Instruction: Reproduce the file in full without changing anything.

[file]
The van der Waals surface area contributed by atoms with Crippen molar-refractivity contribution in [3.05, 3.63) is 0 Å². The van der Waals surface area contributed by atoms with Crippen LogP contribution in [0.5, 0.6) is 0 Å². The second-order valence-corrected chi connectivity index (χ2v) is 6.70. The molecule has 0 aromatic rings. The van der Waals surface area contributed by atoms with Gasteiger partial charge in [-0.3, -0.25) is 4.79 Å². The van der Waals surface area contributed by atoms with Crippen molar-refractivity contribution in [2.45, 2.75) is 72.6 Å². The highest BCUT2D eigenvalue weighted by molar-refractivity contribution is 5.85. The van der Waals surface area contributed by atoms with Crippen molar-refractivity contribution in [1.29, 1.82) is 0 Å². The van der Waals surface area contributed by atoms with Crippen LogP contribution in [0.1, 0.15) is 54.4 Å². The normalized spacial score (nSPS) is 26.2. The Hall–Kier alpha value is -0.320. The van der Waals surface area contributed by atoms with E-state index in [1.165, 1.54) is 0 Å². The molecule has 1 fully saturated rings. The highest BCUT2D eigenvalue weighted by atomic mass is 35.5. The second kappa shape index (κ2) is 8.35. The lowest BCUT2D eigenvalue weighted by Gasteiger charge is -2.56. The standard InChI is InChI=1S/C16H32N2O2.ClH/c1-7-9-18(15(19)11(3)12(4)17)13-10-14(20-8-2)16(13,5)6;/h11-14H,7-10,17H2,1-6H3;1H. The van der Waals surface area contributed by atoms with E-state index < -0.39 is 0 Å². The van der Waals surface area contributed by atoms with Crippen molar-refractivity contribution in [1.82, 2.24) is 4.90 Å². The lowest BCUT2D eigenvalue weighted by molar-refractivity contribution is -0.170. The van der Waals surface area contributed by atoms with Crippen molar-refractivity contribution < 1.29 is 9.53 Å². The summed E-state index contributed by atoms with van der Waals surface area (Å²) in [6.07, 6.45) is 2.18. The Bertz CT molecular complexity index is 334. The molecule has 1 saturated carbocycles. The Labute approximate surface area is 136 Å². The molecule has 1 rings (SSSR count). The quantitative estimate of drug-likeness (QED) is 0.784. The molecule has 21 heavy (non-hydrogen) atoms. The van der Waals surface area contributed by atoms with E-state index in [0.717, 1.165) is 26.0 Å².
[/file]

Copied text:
The van der Waals surface area contributed by atoms with Crippen molar-refractivity contribution in [3.05, 3.63) is 0 Å². The van der Waals surface area contributed by atoms with Crippen LogP contribution in [0.5, 0.6) is 0 Å². The second-order valence-corrected chi connectivity index (χ2v) is 6.70. The molecule has 0 aromatic rings. The van der Waals surface area contributed by atoms with Gasteiger partial charge in [-0.3, -0.25) is 4.79 Å². The van der Waals surface area contributed by atoms with Crippen molar-refractivity contribution in [2.45, 2.75) is 72.6 Å². The highest BCUT2D eigenvalue weighted by molar-refractivity contribution is 5.85. The van der Waals surface area contributed by atoms with Crippen molar-refractivity contribution in [1.29, 1.82) is 0 Å². The van der Waals surface area contributed by atoms with Crippen LogP contribution in [0.1, 0.15) is 54.4 Å². The normalized spacial score (nSPS) is 26.2. The Hall–Kier alpha value is -0.320. The van der Waals surface area contributed by atoms with E-state index in [1.165, 1.54) is 0 Å². The molecule has 1 fully saturated rings. The highest BCUT2D eigenvalue weighted by atomic mass is 35.5. The second kappa shape index (κ2) is 8.35. The lowest BCUT2D eigenvalue weighted by Gasteiger charge is -2.56. The standard InChI is InChI=1S/C16H32N2O2.ClH/c1-7-9-18(15(19)11(3)12(4)17)13-10-14(20-8-2)16(13,5)6;/h11-14H,7-10,17H2,1-6H3;1H. The van der Waals surface area contributed by atoms with E-state index < -0.39 is 0 Å². The van der Waals surface area contributed by atoms with Crippen molar-refractivity contribution in [1.82, 2.24) is 4.90 Å². The lowest BCUT2D eigenvalue weighted by molar-refractivity contribution is -0.170. The van der Waals surface area contributed by atoms with Crippen molar-refractivity contribution < 1.29 is 9.53 Å². The summed E-state index contributed by atoms with van der Waals surface area (Å²) in [6.07, 6.45) is 2.18. The Bertz CT molecular complexity index is 334. The molecule has 1 saturated carbocycles. The Labute approximate surface area is 136 Å². The molecule has 1 rings (SSSR count). The quantitative estimate of drug-likeness (QED) is 0.784. The molecule has 21 heavy (non-hydrogen) atoms. The van der Waals surface area contributed by atoms with E-state index in [0.717, 1.165) is 26.0 Å².